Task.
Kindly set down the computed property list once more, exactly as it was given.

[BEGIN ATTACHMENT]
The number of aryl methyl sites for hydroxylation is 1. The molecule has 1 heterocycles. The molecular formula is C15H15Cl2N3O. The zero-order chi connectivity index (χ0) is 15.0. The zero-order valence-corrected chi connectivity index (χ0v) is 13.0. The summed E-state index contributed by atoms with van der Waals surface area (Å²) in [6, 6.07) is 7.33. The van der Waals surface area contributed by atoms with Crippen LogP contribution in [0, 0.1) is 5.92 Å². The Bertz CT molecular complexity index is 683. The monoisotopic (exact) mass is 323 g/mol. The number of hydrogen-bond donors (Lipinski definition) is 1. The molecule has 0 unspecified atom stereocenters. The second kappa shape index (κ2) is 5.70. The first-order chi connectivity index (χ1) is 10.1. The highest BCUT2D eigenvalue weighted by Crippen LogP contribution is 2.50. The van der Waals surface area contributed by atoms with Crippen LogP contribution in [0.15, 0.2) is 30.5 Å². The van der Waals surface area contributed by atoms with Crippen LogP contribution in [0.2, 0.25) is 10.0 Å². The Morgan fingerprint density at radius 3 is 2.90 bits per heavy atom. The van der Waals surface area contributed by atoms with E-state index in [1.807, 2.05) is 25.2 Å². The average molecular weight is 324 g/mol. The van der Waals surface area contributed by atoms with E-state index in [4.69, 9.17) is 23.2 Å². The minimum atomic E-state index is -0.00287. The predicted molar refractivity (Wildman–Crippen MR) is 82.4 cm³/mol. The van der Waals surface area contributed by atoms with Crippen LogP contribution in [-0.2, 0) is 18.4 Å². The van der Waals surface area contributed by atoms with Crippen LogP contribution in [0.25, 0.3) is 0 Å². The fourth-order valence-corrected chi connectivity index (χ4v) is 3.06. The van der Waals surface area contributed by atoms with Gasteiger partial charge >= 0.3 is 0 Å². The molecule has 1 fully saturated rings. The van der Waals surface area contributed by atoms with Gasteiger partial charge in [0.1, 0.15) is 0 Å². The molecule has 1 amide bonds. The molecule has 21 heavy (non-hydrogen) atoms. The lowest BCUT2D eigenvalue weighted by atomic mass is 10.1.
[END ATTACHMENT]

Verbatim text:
The number of aryl methyl sites for hydroxylation is 1. The molecule has 1 heterocycles. The molecular formula is C15H15Cl2N3O. The zero-order chi connectivity index (χ0) is 15.0. The zero-order valence-corrected chi connectivity index (χ0v) is 13.0. The summed E-state index contributed by atoms with van der Waals surface area (Å²) in [6, 6.07) is 7.33. The van der Waals surface area contributed by atoms with Crippen LogP contribution in [0, 0.1) is 5.92 Å². The Bertz CT molecular complexity index is 683. The monoisotopic (exact) mass is 323 g/mol. The number of hydrogen-bond donors (Lipinski definition) is 1. The molecule has 0 unspecified atom stereocenters. The second kappa shape index (κ2) is 5.70. The first-order chi connectivity index (χ1) is 10.1. The highest BCUT2D eigenvalue weighted by Crippen LogP contribution is 2.50. The van der Waals surface area contributed by atoms with Crippen LogP contribution in [0.15, 0.2) is 30.5 Å². The van der Waals surface area contributed by atoms with Crippen LogP contribution in [0.2, 0.25) is 10.0 Å². The Morgan fingerprint density at radius 3 is 2.90 bits per heavy atom. The van der Waals surface area contributed by atoms with E-state index in [1.807, 2.05) is 25.2 Å². The average molecular weight is 324 g/mol. The van der Waals surface area contributed by atoms with E-state index in [4.69, 9.17) is 23.2 Å². The minimum atomic E-state index is -0.00287. The predicted molar refractivity (Wildman–Crippen MR) is 82.4 cm³/mol. The van der Waals surface area contributed by atoms with Crippen LogP contribution in [-0.2, 0) is 18.4 Å². The van der Waals surface area contributed by atoms with Crippen LogP contribution in [0.25, 0.3) is 0 Å². The fourth-order valence-corrected chi connectivity index (χ4v) is 3.06. The van der Waals surface area contributed by atoms with Gasteiger partial charge >= 0.3 is 0 Å². The molecule has 1 fully saturated rings. The van der Waals surface area contributed by atoms with Gasteiger partial charge in [0.1, 0.15) is 0 Å². The molecule has 1 amide bonds. The molecule has 21 heavy (non-hydrogen) atoms. The lowest BCUT2D eigenvalue weighted by atomic mass is 10.1.